it indicates the system is probably secure, at least at that time. She notes that cyber attacks are occurring more frequently these days and the hackers are becoming more sophisticated at cybercrime. “As cyber attacks become more sophisticated, demand will increase for workers with security skills.” Lancor points to U.S. Department of Labor projections that indicate employment of network and computer systems administrators (which includes security specialists) is expected to increase by 23 percent from 2008 to 2018. Similarly, the department projects that the number of computer software engineers and computer programmers will rise by 21 percent in that same time period. She also says that in addition to individual hackers, foreign governments hostile to the United States are more inclined these days to try to wreak havoc with U.S. networks. In fact, The U.S. Department of Defense has increased its allocation for cyber operations by 20 percent in its 2014 budget. Many experts are predicting that future wars and hostilities among nations will include cyber warfare.

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SouthernLife • MAY 2013

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Mathematics: Her ‘Field’ of Dreams Nearly 2,000 undergraduates sit for

trying to solve 12 complex math problems for the William Lowell Putnam Mathematical Competition – considered by many to be the most prestigious university-level math exam in the world. They compete for a little bit of money, a few moments of fame and even for the “fun” of it. For the last two years, Elizabeth Field has been one of those students. Last winter, Field earned 10 out of a possible 120 points on the Putnam exam. A year earlier, she scored but a single point. Those may not seem like particularly impressive scores – that is, until you discover that more than half of the participants – which include many of the best young math minds in the United States and Canada -- fail to tally a single point. And only about a third of the students reach the 10-point mark. Field, who is majoring in elementary/ special education and mathematics, will finish her student-teaching certification next fall. And while Field says she’s always liked math, she never envisioned herself majoring in that discipline, let alone contemplating a career in it. But all that changed when she transferred to Southern three years ago. “As an education student, I had to choose a second major and I just happened to pick six hours each winter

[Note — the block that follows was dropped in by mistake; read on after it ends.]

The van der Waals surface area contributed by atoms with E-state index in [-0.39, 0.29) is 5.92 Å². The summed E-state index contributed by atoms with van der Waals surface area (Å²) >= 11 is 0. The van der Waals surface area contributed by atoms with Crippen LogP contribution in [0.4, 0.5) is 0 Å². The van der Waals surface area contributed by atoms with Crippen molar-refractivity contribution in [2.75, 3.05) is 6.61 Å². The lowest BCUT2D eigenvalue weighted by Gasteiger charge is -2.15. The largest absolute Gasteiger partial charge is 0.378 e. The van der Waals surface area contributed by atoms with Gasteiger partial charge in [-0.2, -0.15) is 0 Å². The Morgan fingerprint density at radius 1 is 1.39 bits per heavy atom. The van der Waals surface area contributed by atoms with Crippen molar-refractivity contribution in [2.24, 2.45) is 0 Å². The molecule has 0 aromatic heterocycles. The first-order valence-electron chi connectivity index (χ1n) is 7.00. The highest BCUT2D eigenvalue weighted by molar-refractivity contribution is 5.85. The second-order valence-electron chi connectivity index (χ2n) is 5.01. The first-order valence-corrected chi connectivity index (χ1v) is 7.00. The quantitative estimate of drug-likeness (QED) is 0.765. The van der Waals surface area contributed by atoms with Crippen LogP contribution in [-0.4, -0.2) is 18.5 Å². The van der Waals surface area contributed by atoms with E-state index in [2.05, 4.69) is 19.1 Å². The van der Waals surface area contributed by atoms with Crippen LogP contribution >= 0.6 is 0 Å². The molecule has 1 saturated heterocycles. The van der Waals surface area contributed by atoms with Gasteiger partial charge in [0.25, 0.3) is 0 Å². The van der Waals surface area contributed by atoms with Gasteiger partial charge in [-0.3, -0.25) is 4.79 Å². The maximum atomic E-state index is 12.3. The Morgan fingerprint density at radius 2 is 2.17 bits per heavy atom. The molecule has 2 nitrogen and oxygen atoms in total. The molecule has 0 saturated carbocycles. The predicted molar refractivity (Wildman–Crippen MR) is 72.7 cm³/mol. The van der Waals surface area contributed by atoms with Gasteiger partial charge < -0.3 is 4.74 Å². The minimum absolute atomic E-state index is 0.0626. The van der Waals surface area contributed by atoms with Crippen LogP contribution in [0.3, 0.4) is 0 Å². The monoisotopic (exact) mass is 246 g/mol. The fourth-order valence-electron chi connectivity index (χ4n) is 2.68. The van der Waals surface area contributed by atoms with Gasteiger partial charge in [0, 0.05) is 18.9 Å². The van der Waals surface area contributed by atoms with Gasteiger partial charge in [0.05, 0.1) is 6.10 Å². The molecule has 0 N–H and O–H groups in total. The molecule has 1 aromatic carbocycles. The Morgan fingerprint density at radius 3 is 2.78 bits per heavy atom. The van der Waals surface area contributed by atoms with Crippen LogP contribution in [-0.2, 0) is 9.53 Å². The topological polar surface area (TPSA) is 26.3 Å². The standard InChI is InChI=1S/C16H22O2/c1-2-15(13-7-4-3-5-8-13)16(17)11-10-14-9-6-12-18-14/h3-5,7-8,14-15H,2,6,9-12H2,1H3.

math,” Field says. “I ended up loving it. It was fascinating.” Her impressive 4.0 GPA in her math classes and participation in multiple math research opportunities and conference panel presentations demonstrate her fondness for the subject. She is also breaking traditional gender barriers seen in the STEM (science, technology, engineering and mathematics) disciplines, where women hold a disproportionately low portion of undergraduate degrees in those fields. Field’s success has been recognized by Raymond Mugno, an associate professor of mathematics, who has been one of her teachers. Mugno says Field’s intelligence, drive and extraordinary work ethic are an integral part of her success, but he adds that her creativity sets her apart. Field has traveled throughout the country to attend a variety of math conferences and workshops. Last summer, she was one of 10 students to take part in the Research Experiences for Undergraduates program at the Rochester Institute of Technology, where she studied for eight weeks. The program culminated in a paper, which she presented with her peers, at the 2013 Joint

Elizabeth Field’s passion for math is adding up to a successful academic career.

Mathematics Meeting in San Diego. “In math class, you sit there and the answers are in the back of the book,” Field says. “But in the world of mathematics, there are real questions and the answers are just waiting to be discovered.” Field has participated in workshops that have engaged her in theoretical studies, such as issues related to climate change.

Although she originally envisioned herself teaching in an elementary school, she has shifted her focus to research, graduate school and perhaps a career as a university professor. Nevertheless, Field remains connected to one of her passions -- youth development. She works with the children at her church’s youth group in an effort to help them become better people and leaders.

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Student’s Compassion Earns Service Award E tienne H older ’ s